I was trying to get dressed but couldn't stand up. Mr Meep managed to get some clothes on me, but I didn't think there was any way I'd make it down the stairs, let alone into the car and the three-mile drive to the hospital. I could feel the baby's head, right there waiting to be pushed out into this big bad world as soon as possible.

Somehow, I got into the car without giving birth in the street. The urge to push was coming in waves that were closer and closer together. The car journey was interesting. Mr Meep, not the best at directions, had to ask me which way to turn out of our street. I managed to splutter a few "lefts" and "rights" in between trying not to have a baby, doing lots of "Shit, shit, shit, shiiiiiiiiiiiiiits" and frantically trying to find the 'Emergency delivery' section in 'What to Expect When You're Expecting'.

At the traffic lights outside the Cardiff Bay Morrisons, I thought I would try and see if I could see the baby's head, despite the fact I was sitting upright in the passenger seat of our not-very-spacious car. As I looked down, I felt a warm wet senstaion. Ah, I'd forgotten about the waters - this was them breaking then. Goodness knows what the lorry driver stopped next to us at the lights must have been thinking was going on.

The waters going made it all kick off. By the time we got to the hospital, the pains were coming one on top of the other. Mr Meep pulled up outside the entrance to the midwife unit to drop me off. I tried to get out of the car, but collapsed on my knees on the pavement, bum in the air and head still inside the car. I managed to get inside between contractions, got inside the foyer standing in soaking wet clothes, dripping amniotic fluid all over the nice clean floor.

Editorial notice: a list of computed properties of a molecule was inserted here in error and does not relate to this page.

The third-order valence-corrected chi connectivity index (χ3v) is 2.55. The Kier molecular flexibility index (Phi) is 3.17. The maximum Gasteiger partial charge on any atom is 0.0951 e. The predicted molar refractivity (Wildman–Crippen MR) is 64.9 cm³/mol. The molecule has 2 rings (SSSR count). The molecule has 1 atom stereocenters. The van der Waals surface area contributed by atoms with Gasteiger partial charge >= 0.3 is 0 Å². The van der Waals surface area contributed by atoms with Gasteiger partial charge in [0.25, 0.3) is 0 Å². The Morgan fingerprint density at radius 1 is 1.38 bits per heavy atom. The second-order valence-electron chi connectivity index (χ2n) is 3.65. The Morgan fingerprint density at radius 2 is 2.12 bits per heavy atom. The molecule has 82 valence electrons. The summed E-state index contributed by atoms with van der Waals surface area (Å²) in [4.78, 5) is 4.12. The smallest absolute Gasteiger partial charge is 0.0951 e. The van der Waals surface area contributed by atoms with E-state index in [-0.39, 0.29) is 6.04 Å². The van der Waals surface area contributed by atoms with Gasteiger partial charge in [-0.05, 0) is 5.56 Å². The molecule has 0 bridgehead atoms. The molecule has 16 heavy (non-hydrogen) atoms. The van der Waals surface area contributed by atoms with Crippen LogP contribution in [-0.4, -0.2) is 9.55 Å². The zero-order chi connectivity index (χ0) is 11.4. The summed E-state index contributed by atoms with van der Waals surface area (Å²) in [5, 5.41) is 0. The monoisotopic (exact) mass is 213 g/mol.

The midwife came out to see me, but before I got her name, I was on my hands and knees again. She took one look at me and had me straight in the delivery room before you could say 'Gas and Air'. I'm wondering what's happened to the birthing pool - I'd packed my Ray LaMontagne CDs as some chill-out music while I laboured in the warm water.

"No time for that love, it takes an hour to fill - this baby's coming now."

Meanwhile, Mr Meep, who said I was so calm that he had no idea the baby was about to arrive, was concerned about the car park.

"Shall I go and move my car? I'm in a disabled spot, and it says we'll get a £15 fine."

Ten minutes later, he comes back...

"Em, have you got any change? The car park's £1.50 and I've only got £1.30. I don't want to get a fine."

No time for fumbling about for 20p though. He was about to miss the main event. It all happened so fast. I was on a bed, they were putting plastic sheets under me, getting a big box of 'birthing' stuff out and then I was pushing Gwen out. Just three contractions and a few puffs of gas and air later, and there she was. A purple crying thing covered in yoghurty stuff was plopped onto my chest.

I arrived at the hospital at 9am, she was born at 9.43am. You know when anyone tells you about giving birth, and the amazing feeling that comes over them when they see their baby for the first time and they cry and cry tears of overwhelming love and joy?

Mr Meep and I - we looked at each other and burst out laughing.

Then we had a nice cup of tea and got into a big bed for a family cwtch.

And that's it. Childbirth? Don't know what all the fuss is about! OK, I was incredibly lucky, but I think the Natal Hypnotherapy is the best thing ever, ever, ever! The midwives said they had never seen anyone so calm and relaxed - I was even chatting in between pushes. So pregnant ladies, my top tip for you is to get hypnobirthing - the best £18 you'll ever spend.

Friday, June 1

No time to blog...

... as I am too busy trying to clean up the breast milk that is squirting out everywhere at every available opportunity.

Meanwhile, an Athena moment from Mr and Mini Meep.